They were originally a confederation literally of courts. They provided an adjudication mechanism and some stability in anarchic areas of the country. They believed in implementation of a strict version of Sharia law. They shot and killed people for watching the World Cup, people were arrested for watching movies, music was banned at weddings, and so on. Of concern to U.S. policymakers is that there were connections at a leadership level between the Islamic Courts and al-Qaida. Shabaab was originally regarded as being the youth wing of the Islamic Courts; al-Shabaab literally means “the youth” in Arabic.
Ethiopia had its own reasons for seeing the Islamic Courts’ rise as a threat: They thought that, like Al-Ittihad before it, the Islamic Courts’ control would lead to attacks on Ethiopia. So Ethiopia first protected the Somali transitional government; then in December of 2006, when it looked like the Islamic Courts were about to overrun Baidoa, where the transitional government was holed up, Ethiopia intervened. They invaded the country.
What was the U.S. role in that invasion?
There are two different views. One is that the U.S. actually encouraged Ethiopia to invade, planned the invasion with them, and assisted from the very outset. The second view is that the U.S. was surprised, but that once it saw that Ethiopia was invading, it decided to jump in and help out. What is clear is that by January 2007 you had U.S. special forces on the ground, and the U.S. was providing air support. Since then there has been much more U.S. presence on the ground in Somalia than has been reported and much more than most people realize.
Why have both the Bush and Obama administrations seen getting involved in Somalia militarily as in the U.S. interest?
If you look back to 2006, there clearly was some connection between the Islamic Courts and al-Qaida at leadership levels. There’s a legitimate debate about how strong those connections were. But moving forward to where we are now with Shabaab, the group is clearly connected at its top levels to al-Qaida. There have been multiple statements coming out of Shabaab’s leadership that they align themselves with al-Qaida. One Shabaab leader, Omar Hammami, issued a manifesto a few years ago explaining the split between Shabaab and the other insurgent factions. He said that part of the reason was that the other factions were committed to the colonial borders, but in contrast Shabaab was dedicated to reestablishing the caliphate, which is one of al-Qaida’s goals. Other leaders have come out and pledged their allegiance to bin Laden or al-Qaida more generally. So this is why the U.S. sees what’s going on Somalia as of concern to the U.S. national interest. Couple that, of course, with the experience of Afghanistan pre-9/11 where a safe haven in another part of the world ended up allowing terrorist strikes to occur here.
So even though Shabaab has never actually attacked the U.S. — correct me if I’m wrong on that — it’s seen as a possibility?
Absolutely. The only attacks they’ve carried out outside of their own territory were the World Cup bombings in Uganda last year. But we’ve seen other examples of groups that haven’t struck the U.S. and then suddenly they do.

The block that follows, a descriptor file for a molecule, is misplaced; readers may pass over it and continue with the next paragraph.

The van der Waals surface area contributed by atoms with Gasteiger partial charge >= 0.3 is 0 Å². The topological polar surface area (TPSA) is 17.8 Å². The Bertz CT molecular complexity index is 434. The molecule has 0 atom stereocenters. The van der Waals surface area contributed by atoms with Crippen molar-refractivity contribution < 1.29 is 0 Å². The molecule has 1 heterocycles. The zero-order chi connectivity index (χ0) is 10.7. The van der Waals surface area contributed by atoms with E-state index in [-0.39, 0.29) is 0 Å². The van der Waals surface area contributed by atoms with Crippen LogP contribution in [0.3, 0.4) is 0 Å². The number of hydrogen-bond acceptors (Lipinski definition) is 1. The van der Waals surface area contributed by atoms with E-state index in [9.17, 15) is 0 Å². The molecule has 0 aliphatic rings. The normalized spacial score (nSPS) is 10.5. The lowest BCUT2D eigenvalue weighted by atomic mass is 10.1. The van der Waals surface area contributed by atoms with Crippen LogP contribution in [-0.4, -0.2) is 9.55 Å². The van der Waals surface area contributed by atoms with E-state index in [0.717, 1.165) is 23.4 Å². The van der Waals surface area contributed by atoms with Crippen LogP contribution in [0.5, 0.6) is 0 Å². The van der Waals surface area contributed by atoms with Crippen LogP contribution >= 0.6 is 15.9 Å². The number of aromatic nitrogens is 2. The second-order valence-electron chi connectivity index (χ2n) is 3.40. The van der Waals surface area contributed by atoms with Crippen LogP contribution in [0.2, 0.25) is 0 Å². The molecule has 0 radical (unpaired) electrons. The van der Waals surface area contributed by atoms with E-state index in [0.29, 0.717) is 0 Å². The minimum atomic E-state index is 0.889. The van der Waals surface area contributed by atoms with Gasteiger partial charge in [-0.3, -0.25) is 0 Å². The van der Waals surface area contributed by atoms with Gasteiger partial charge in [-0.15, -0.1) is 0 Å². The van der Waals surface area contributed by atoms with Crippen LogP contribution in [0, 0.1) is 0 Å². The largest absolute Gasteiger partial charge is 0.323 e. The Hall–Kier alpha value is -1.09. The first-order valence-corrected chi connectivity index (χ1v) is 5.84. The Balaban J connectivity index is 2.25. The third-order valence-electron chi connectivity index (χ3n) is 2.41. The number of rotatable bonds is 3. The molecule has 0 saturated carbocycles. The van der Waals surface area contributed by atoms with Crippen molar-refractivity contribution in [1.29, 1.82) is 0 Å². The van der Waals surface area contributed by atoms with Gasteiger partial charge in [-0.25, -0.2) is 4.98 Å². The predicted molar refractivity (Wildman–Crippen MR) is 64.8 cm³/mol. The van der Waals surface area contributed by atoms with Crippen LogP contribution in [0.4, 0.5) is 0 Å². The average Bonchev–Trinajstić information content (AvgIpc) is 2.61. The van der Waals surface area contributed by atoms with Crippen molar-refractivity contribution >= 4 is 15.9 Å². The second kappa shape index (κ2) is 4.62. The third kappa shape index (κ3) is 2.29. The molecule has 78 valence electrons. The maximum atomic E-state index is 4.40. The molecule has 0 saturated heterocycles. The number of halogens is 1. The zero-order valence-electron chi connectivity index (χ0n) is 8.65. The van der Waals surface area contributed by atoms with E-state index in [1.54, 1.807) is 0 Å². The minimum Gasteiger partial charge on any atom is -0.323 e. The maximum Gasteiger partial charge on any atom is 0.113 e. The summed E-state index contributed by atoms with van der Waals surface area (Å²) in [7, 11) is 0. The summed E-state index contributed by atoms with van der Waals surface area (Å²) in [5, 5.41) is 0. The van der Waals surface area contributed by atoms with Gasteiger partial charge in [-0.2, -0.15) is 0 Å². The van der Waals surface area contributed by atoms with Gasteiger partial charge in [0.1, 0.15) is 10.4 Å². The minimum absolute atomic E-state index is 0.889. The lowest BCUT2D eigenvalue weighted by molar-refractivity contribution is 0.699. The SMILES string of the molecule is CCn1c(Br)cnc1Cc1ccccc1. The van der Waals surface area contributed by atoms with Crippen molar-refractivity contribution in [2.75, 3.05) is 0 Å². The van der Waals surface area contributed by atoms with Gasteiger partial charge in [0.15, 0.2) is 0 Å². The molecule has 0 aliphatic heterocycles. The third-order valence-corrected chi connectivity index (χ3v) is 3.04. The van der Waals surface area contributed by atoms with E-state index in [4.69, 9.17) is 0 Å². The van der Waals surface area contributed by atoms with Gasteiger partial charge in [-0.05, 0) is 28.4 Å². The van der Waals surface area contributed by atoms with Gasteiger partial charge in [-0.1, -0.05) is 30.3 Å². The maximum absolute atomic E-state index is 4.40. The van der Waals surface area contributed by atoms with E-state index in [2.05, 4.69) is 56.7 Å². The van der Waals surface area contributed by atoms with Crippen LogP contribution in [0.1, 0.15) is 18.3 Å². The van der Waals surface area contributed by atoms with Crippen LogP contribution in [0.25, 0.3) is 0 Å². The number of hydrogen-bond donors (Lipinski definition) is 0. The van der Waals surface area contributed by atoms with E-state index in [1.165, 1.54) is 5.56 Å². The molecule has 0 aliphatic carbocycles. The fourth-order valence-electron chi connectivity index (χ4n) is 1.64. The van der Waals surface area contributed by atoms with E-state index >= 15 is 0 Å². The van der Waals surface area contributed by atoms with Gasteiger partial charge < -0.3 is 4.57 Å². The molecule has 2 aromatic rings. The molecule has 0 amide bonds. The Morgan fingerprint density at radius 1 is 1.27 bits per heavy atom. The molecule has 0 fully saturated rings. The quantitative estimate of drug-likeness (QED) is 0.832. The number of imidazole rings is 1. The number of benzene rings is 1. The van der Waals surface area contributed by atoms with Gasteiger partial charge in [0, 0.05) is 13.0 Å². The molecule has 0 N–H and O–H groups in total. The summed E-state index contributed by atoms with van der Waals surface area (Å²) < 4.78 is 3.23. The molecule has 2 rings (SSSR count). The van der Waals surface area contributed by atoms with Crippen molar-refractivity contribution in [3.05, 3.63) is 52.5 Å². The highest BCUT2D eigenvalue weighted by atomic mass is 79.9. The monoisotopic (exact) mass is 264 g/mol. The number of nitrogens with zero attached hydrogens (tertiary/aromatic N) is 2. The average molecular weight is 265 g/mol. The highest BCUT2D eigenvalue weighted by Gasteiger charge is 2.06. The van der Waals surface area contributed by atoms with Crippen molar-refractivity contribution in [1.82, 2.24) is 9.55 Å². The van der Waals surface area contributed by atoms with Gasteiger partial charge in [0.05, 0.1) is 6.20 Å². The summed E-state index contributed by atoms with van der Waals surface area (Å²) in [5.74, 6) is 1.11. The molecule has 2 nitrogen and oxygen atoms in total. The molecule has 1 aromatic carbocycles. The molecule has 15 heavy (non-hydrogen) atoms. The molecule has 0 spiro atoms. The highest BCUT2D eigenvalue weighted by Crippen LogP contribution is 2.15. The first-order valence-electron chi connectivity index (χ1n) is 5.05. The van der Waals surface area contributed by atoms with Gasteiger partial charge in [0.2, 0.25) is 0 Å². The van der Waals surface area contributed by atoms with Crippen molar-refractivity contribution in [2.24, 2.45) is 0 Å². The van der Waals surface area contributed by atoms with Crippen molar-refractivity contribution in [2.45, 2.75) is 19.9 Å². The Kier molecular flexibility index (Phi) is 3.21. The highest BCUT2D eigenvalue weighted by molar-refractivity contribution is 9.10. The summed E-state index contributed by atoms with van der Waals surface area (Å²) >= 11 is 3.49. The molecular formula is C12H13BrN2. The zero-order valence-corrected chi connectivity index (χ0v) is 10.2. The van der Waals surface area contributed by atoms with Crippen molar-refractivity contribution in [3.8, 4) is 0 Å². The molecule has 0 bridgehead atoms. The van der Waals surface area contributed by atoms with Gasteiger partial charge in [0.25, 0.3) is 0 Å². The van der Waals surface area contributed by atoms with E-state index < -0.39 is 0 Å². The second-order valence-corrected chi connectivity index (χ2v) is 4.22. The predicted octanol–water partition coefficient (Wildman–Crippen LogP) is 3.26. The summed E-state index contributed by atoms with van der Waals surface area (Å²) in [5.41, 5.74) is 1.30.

Nelson Mandela and his wife Winnie in this undated file picture.
Mandela is accompanied by his former wife Winnie, moments after his release from prison February 11, 1990 after serving 27 years in jail. (Reuters)
In this February, 1990 photo, shortly after his release from 27 years in prison, Nelson Mandela, gives the black power salute to the 120,000 supporters packing Soccer City stadium in Soweto, near Johannesburg. (AP Photo)
Nelson Mandela showed his passport in February 19, 1990, shortly after his release from prison. The South African government authorized an application for himself and his wife Winnie - (Juda Ngwenya / Reuters)
In this July 27, 1991 photo, Cuban President Fidel Castro, and Nelson Mandela gesture during the celebration of the "Day of the Revolution" in Matanzas, Cuba. (AP Photo)
In this July 4, 1993 photo, President Bill Clinton and Nelson Mandela listen during Fourth of July ceremonies in Philadelphia during which Clinton presented the Philadelphia Liberty Medal to the African National Congress president and South African President F.W. de Klerk. (AP Photo/Greg Gibson)
President of the African National Congress Nelson Mandela acknowledges cheers from the crowd as he prepares to unveil the ANC's official election platform in 1994. (AP Photo/David Brauchli)
African National Congress (ANC) leader Nelson Mandela greeted residents of Mmabatho in March 1994, during a visit after the nominal homeland came under South African control following the ousting of the former President Lucas Mangope. (Reuters/Howard Burditt)
South African President Nelson Mandela smiles with actor Sidney Poitier at a press conference in Cape Town in 1996. Poitier played Mandela in the film "One Man, One Vote" (AP Photo / Sasa Kralj)
South African President Nelson Mandela waves to crowds as he sits next to Queen Elizabeth II in a an open carriage on the way to Buckingham Palace.(AP/Louisa Buller)
Chairman of the Constitutional Assembly Cyril Ramaphosa, left, holds up a copy of the country's constitution which was signed by President Nelson Mandela, in December 1996. (AP Photo / Adil Bradlow / POOL)
Nelson Mandela at a news conference in Johannesburg in February 2000. (AP Photo / Denis Farrell)
South African rugby captain Francois Pienaar, right, received the Rugby World Cup trophy from President Nelson Mandela also wearing a South African rugby shirt, after South Africa defeated New Zealand in the Rugby World Cup , in 1995. (AP Photo / Ross Setford)